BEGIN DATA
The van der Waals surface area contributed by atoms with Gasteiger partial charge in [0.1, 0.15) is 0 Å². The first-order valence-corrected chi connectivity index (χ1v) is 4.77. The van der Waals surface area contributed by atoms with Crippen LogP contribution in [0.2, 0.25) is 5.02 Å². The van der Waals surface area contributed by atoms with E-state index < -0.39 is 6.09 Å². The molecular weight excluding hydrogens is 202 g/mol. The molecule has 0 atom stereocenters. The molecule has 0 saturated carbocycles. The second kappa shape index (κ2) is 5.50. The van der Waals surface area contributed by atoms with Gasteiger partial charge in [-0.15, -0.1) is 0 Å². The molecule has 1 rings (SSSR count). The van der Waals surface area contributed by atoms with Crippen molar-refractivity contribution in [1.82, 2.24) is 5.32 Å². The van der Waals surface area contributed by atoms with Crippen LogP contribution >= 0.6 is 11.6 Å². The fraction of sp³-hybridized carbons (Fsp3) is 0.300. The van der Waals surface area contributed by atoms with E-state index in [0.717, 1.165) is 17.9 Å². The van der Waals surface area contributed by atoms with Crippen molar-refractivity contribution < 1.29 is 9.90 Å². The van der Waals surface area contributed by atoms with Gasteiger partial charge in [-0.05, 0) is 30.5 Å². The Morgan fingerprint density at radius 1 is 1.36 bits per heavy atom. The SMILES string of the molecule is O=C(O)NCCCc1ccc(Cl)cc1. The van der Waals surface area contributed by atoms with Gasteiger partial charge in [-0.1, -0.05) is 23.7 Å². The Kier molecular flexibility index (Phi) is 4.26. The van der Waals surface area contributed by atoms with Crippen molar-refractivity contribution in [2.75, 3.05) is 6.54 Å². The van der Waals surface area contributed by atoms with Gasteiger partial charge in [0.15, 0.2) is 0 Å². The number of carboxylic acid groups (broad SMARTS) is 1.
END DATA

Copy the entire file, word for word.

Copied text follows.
The van der Waals surface area contributed by atoms with Gasteiger partial charge in [0.1, 0.15) is 0 Å². The first-order valence-corrected chi connectivity index (χ1v) is 4.77. The van der Waals surface area contributed by atoms with Crippen LogP contribution in [0.2, 0.25) is 5.02 Å². The van der Waals surface area contributed by atoms with E-state index < -0.39 is 6.09 Å². The molecular weight excluding hydrogens is 202 g/mol. The molecule has 0 atom stereocenters. The molecule has 0 saturated carbocycles. The second kappa shape index (κ2) is 5.50. The van der Waals surface area contributed by atoms with Gasteiger partial charge in [-0.15, -0.1) is 0 Å². The molecule has 1 rings (SSSR count). The van der Waals surface area contributed by atoms with Crippen molar-refractivity contribution in [1.82, 2.24) is 5.32 Å². The van der Waals surface area contributed by atoms with Crippen LogP contribution >= 0.6 is 11.6 Å². The fraction of sp³-hybridized carbons (Fsp3) is 0.300. The van der Waals surface area contributed by atoms with E-state index in [0.717, 1.165) is 17.9 Å². The van der Waals surface area contributed by atoms with Crippen molar-refractivity contribution < 1.29 is 9.90 Å². The van der Waals surface area contributed by atoms with Gasteiger partial charge in [-0.05, 0) is 30.5 Å². The Morgan fingerprint density at radius 1 is 1.36 bits per heavy atom. The SMILES string of the molecule is O=C(O)NCCCc1ccc(Cl)cc1. The van der Waals surface area contributed by atoms with Gasteiger partial charge in [-0.1, -0.05) is 23.7 Å². The Kier molecular flexibility index (Phi) is 4.26. The van der Waals surface area contributed by atoms with Crippen molar-refractivity contribution in [2.75, 3.05) is 6.54 Å². The van der Waals surface area contributed by atoms with Gasteiger partial charge in [0.15, 0.2) is 0 Å². The number of carboxylic acid groups (broad SMARTS) is 1.